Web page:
As Malaysia’s floods recede, the government embarks on the painful journey of accounting for the country’s worst water calamity in 30 years.
As of January 21, a total of 51,197 evacuees remained at 115 relief centres in the state, with Batu Pahat registering the highest number at 50,960 victims followed by Kota Tinggi (180) and Muar (57). But whilst the situation has improved in hardest-hit Johor, another flood has engulfed Pahang, increasing the number of evacuees from 357 the day before to 672. Thus far, 17 lives had been lost to the incident.
Much work remains to be done to provide relief to the evacuees, and the task may prove to be daunting. Prime Minister Badawi has urged the authorities to speed up disbursement of monetary aid to over 100,000 flood victims. Each will receive an initial sum of RM200, and a subsequent RM500 upon their return home.
The immediate challenge also lies in economic accounting, as monetary loss is palpable through an expected slowdown in consumer spending, and a reduction of 10 to 15 per cent in household incomes (which averaged about RM 3,000 a month in 2004). Moreover, Johor’s previous 13 per cent contribution to the nation’s GDP will take a dive.
According to AP, Works Minister Samy Vellu said the authorities had allocated RM350 million to fix damaged infrastructure in Johor and other states affected by the floods, more than three times the government's previous estimate of RM100 million.
Alliance Research, the research arm of banking group Alliance, has recently estimated the total bill to Malaysia's economy to be about RM2.4 billion, equivalent to 0.5 per cent of Malaysia's Gross Domestic Product (GDP). The government has refrained from posting actual economic figures however. Deputy Prime Minister Najib said that the full cost could only be confirmed after a federal meeting on the disaster.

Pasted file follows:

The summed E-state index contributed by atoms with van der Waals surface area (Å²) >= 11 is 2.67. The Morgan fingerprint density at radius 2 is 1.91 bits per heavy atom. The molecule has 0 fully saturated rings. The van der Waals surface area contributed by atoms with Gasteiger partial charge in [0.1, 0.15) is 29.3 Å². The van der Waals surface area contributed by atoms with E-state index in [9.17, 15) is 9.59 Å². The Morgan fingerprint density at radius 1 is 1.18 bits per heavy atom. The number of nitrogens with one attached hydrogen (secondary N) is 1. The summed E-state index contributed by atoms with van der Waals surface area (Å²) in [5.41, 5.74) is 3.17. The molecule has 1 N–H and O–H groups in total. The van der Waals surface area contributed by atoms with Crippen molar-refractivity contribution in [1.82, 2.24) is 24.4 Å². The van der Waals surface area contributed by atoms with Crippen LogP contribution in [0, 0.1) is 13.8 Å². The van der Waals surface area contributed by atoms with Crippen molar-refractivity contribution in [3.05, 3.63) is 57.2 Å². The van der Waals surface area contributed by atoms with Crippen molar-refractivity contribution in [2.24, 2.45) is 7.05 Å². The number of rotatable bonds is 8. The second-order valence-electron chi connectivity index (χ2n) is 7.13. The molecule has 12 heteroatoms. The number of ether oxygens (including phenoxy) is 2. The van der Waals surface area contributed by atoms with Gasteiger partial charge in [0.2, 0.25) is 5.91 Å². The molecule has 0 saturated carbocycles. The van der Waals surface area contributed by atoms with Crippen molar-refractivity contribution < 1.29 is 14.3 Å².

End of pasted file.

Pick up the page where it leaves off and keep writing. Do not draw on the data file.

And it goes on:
Economic cost figures translate into the all-crucial recovery time. An official quoted by the New Straits Times said full recovery could take two years. The Alliancereport was less pessimistic however, forecasting a recovery by March next year.
There is indication as well, that the unseasonal weather conditions in Malaysia and the region as a whole is brought about by global warming. According to Universiti Kebangsaan Malaysia’s climate expert Dr Fredolin Tangang, the Indian Ocean was cooled by a natural phenomenon which oceanographers labelled the “Great Ocean Conveyor Belt.” But melting of Greenland’s ice caps from global warming has caused the natural conveyor belt to slow down or even stop, contributing to rising temperatures. In response, DPM Najib said the government would conduct studies on the economic and social impact of climatic change on the country.
On an ominous note, Prime Minister Badawi has ordered a full-scale inquiry into the cause of the floods, indicating in part that the damage cannot be fully attributable to nature’s wrath alone, but the responsibility should lie with the current state of drainage management and infrastructural development. According to the New Straits Times, PM Badawi said that 'the infrastructure such as drainage needs to be looked at. For example, there were places where the water levels went up quickly and took a long time to recede.'
Elsewhere, DPM Najib also said the government had formed a central committee to assess damage caused by the floods and determine actions to be taken to restore the situation. Studies will be carried out to understand why the flood waters rose so fast and were slow to recede, especially in Johor. The government will also invest in a flood mitigation scheme.
Floods to cost M'sia $878m (TODAY, 19 January 2007)
M'sia to hold inquiry into deadly floods (AFP/The Straits times, 20 January 2007)
Rising temperature in Indian Ocean may have caused Johor floods (The Star, 21 January 2007)
Floods In Pahang Turn For The Worse While Johor Recovers (Bernama, 22 January 2007)
Rain forces more from Batu Pahat to evacuate (Bernama, 22 January 2007)
Actual Losses In Floods Yet To Be Determined (Bernama, 22 January 2007)